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By Dr. Jarrod Sadulski, Faculty Member, Criminal Justice, American Military University
Social media continue to gain popularity and for good reason. They provide a platform for friends and families to communicate on a consistent basis even as technology continues to improve and expand their features.
Throughout the world, 4.3 billion people use social media, which are especially popular among children. For example, 5.7 million under the age of 11 have Facebook, Instagram, or Snapchat accounts. Each of these social media platforms has age restrictions that are intended to keep young children from accessing them.
A Pew Research study found that 95 percent of teens between the ages of 13 and 17 reported having access to a smartphone and 45 percent indicated that they are online on a nearly constant basis.
Social Media Increases Risk of Children Being Exploited
Objectively, social media are not bad. The problem with their popularity among children is they increase the risk of being exploited by those involved in human trafficking and sex crimes. For example, the social medium video app TikTok has lately gained significant popularity with children with over 500 million users worldwide.
It is a platform where users are encouraged to post pictures of themselves dancing or engaging in some other physical activity. The problem is that there are not enough safety controls on TikTok, such as age verifications or content screening. A study by the National Society for the Prevention of Cruelty to Children surveyed 40,000 school-age children and found that 25 percent indicated they have livestreamed with a stranger on a social medium platform.
According to the Polaris Project, which focuses on combating human trafficking, traffickers use social media to recruit and exploit victims. The National Human Trafficking Hotline receives recruitment reports in all forms of sex and labor trafficking from different social media platforms.
Traffickers Use Social Media to Groom Victims
Like chatrooms and other areas of the internet, traffickers use social media to develop a relationship with their intended victims through false promises and coercion. Some social media victimization cases have even included offering false job opportunities.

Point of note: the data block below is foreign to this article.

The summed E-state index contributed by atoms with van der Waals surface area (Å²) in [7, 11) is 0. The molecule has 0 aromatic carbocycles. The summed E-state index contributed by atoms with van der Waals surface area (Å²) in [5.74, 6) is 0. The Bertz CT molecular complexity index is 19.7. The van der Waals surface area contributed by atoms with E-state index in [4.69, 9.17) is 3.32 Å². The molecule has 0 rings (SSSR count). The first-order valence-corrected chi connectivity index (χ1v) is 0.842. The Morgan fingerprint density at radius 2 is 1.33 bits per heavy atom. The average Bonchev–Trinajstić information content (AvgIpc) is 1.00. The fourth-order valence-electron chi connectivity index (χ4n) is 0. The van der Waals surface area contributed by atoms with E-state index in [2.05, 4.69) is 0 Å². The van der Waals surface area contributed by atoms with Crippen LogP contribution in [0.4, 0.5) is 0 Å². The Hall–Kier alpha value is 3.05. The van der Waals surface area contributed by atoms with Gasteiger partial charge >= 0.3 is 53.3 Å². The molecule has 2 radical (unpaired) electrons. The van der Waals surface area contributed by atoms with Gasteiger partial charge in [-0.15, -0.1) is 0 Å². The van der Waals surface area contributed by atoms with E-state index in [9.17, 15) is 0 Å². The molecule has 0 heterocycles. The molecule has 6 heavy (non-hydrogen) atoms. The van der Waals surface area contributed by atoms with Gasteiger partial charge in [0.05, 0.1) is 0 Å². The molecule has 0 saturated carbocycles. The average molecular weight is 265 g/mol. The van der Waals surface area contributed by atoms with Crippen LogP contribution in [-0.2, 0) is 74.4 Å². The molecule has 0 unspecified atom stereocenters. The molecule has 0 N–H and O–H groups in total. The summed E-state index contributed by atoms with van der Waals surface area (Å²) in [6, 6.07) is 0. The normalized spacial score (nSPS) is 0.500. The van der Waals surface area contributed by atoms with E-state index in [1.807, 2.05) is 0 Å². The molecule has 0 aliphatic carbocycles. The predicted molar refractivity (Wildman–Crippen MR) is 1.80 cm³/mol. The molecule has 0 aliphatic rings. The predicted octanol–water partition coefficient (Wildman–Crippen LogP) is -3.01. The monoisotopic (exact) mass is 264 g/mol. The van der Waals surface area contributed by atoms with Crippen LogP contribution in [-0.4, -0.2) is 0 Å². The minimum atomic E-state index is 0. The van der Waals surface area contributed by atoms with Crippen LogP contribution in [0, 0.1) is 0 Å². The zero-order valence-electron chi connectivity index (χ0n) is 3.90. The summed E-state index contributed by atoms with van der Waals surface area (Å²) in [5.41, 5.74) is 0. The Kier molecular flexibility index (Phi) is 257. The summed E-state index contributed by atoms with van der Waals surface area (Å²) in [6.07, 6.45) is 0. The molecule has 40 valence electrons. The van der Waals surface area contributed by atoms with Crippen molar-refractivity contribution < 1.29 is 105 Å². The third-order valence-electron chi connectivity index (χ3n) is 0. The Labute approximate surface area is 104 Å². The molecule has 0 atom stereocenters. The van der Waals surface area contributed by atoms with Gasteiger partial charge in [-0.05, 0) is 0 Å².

In 2018, Congress enacted legislation designed to allow for the prosecution of online marketplaces that are used for sex trafficking, such as websites offering illicit services. However, social media create challenges as they are less obvious than traditional commercial sex websites.
Another challenge – traffickers use social media to stalk targeted minor victims or by impersonating someone using a profile of someone the intended victim might trust. Traffickers gain intelligence on their victims by examining their posts, comments that they have made on other posts, and comments made by the victims’ friends on their posts.
Traffickers exploit vulnerabilities such as purported common interests between the trafficker and the victim. Once trust is gained, the trafficker encourages the victim to meet him or send him a compromising picture, which is then used to extort the victim. Through this extortion the traffickers might threaten to release the picture to the victim’s family and friends if he or she won’t comply with his demands.
Parents Must Restrict the Privacy on Their Children’s Social Media Accounts
Parents have an important role in protecting their children from online predators. For many social media platforms, the security default is often set at public, which means anyone can see a child’s photographs and personal information. Therefore, parents need to restrict the privacy on their children’s social media accounts.
It is important to note that even using privacy settings, posted information is still in the public domain. As a result, it is important to ensure that personal information such as cell phone numbers and addresses are not posted.
The next step is to teach children the importance of not sharing any personal information with online strangers; also, to ensure that they do not accept friend requests from people they do not know. Since traffickers may use fake profiles using the names of the child’s friends, it is important for parents to thoroughly check online profiles before they are accepted by ensuring there is a timeline that shows the profile is legitimate.
Proper parental oversight of their children’s social media accounts, and teaching them about the dangers associated with social media, can reduce the risk of their being targeted or exploited by human traffickers.
About the Author: Dr. Jarrod Sadulski has been involved in homeland security for over two decades and he is an associate professor at American Military University. He has engaged in speaking engagements in the United States, Europe, and Central America on topics such as local police response to domestic terrorism, human trafficking, and narcotics trafficking. Most recently, he presented at the 2019 International Human Trafficking Conference. His expertise includes infrastructure security, maritime security, homeland security contraband interdiction and intelligence gathering. Jarrod was selected as the Coast Guard’s Reserve McShan Inspirational Leadership Award recipient for 2019. To contact the author, email IPSauthor@apus.edu. For more articles featuring insight from industry experts, subscribe to In Public Safety’s bi-monthly newsletter.